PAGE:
We drank water From the garden
hose and not from a bottle. We shared one Soft drink with four friends, from one
bottle, and no one actually died from this.
We ate cupcakes, White bread,
real butter, and bacon. We drank Kool-Aid made with real white sugar. And we
weren't overweight. WHY? Because we were Always outside playing...that's why! We
would leave Home in the morning and play all day, as long as we were back when
the streetlights Came on. No one was Able to reach us all day. --And, we were
We would spend Hours building
Our go-carts out Of scraps And then rideThem down the hill, Only to find Out we
forgot the brakes. After running into the bushes a few times, we learned To
solve the problem.
We did not Have Play Stations,
Nintendos and X-boxes. There were No video games, No 150 channels on cable, No
video movies Or DVDs, No surround-sound or CDs, No cell phones, No personal
computers, No Internet and No chat rooms. WE HAD FRIENDS And we went Outside and
found them! We fell out Of trees, got cut, Broke bones and Teeth, And there were
No lawsuits From those accidents.
We would get Spankings with
wooden spoons, switches, ping-pong paddles, or just a bare hand, And no one
would call child services to report abuse. We ate worms, And mud pies Made from
dirt, And The worms did Not live in us forever.
We were given BB guns for our
10th birthdays, 22 rifles for our 12th, rode horses,made up games with sticks
and tennis balls, and -although we were Told it would happen- we did not put out
very many eyes.
We rode bikes Or walked to a
friend's house and knocked on the door or rang the bell, or just Walked in and
talked to them.
Little League had Tryouts And
not everyone Made the team. Those who didn't Had to learn To deal with
Disappointment. Imagine that!!
The idea of a parent bailing Us
out if we broke the law was unheard of. They actually sided with the law! These
generations have Produced some of the best risk-takers, Problem solvers, and
Inventors ever. The past 50To 85 years have seen an explosion of innovation and
new ideas. We had freedom, Failure, success and responsibility, and we learned
how to deal with it all.
If YOU are One of those
born Between 1925-1970, CONGRATULATIONS!
AECM is an email Listserv list which
provides a forum for discussions of all hardware and software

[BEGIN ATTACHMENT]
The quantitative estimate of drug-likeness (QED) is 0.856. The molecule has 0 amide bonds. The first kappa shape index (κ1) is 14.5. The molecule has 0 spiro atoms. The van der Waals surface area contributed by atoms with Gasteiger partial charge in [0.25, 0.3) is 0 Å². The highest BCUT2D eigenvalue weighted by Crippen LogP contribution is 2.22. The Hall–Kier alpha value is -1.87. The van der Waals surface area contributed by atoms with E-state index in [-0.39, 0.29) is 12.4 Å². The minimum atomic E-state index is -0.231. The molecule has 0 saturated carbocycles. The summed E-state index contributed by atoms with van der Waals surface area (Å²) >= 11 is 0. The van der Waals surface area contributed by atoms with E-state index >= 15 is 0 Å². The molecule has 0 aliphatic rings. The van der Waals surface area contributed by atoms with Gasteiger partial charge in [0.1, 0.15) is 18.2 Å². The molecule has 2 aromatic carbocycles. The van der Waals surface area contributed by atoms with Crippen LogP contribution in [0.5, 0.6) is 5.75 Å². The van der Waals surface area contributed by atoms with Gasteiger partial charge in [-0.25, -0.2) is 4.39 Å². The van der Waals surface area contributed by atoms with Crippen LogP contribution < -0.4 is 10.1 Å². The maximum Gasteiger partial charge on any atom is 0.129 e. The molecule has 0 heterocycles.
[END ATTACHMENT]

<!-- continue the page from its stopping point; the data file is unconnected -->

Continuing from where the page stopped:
which can be useful in any way for accounting education at the
college/university level. Hardware includes all platforms and
peripherals. Software includes spreadsheets, practice sets,
multimedia authoring and presentation packages, data base
programs, tax packages, World Wide Web applications, etc.
Over the years the AECM has become the worldwide forum for
accounting educators on all issues of accountancy and accounting
education, including debates on accounting standards, managerial
accounting, careers, fraud, forensic accounting, auditing,
doctoral programs, and critical debates on academic (accountics)
research, publication, replication, and validity testing.
Down) CPAS-L provides a forum for discussions of
all aspects of the practice of accounting. It provides an
unmoderated environment where issues, questions, comments,
ideas, etc. related to accounting can be freely discussed.
Members are welcome to take an active role by posting to CPAS-L
or an inactive role by just monitoring the list. You qualify for
a free subscription if you are either a CPA or a professional
accountant in public accounting, private industry, government or
education. Others will be denied access.
Yahoo (Practitioners) http://groups.yahoo.com/group/xyztalk
This forum is for CPAs to discuss the activities of the AICPA.
This can be anything from the CPA2BIZ portal to the XYZ
initiative or anything else that relates to the AICPA.
FINANCIAL REPORTING PORTAL www.financialexecutives.org/blog Find news highlights from the SEC, FASB
and the International Accounting
Standards Board on this financial
reporting blog from Financial Executives
International. The site, updated daily,
compiles regulatory news, rulings and
statements, comment letters on
standards, and hot topics from the Web’s
largest business and accounting
publications and organizations. Look for
continuing coverage of SOX requirements,
fair value reporting and the Alternative
Minimum Tax, plus emerging issues such
as the subprime mortgage crisis,
international convergence, and rules for
tax return preparers.
The CAlCPA Tax Listserv
September 4, 2008 message from Scott Bonacker
Scott has been a long-time contributor to the AECM listserv (he's a techie as
well as a practicing CPA)
There are several highly
capable people that make frequent answers to tax questions posted there, and
the answers are often in depth.
Scott forwarded the following message from Jim
Yes you may mention info on
your listserve about TaxTalk. As part of what you say please say [... any
CPA or attorney or a member of the Calif Society of CPAs may join. It is
possible to join without having a free Yahoo account but then they will not
have access to the files and other items posted.
Once signed in on their Yahoo account go to
http://finance.groups.yahoo.com/group/TaxTalk/ and I believe in
top right corner is Join Group. Click on it and answer the few questions and
in the comment box say you are a CPA or attorney, whichever you are and I
will get the request to join.
Be aware that we run on the average 30 or move emails per day. I encourage
people to set up a folder for just the emails from this listserve and then
via a rule or filter send them to that folder instead of having them be in
your inbox. Thus you can read them when you want and it will not fill up the
inbox when you are looking for client emails etc.
We currently have about 830 CPAs and attorneys nationwide but mainly in
Please encourage your members
to join our listserve.
If any questions let me know.
Jim Counts CPA.CITP CTFA Hemet, CA Moderator TaxTalk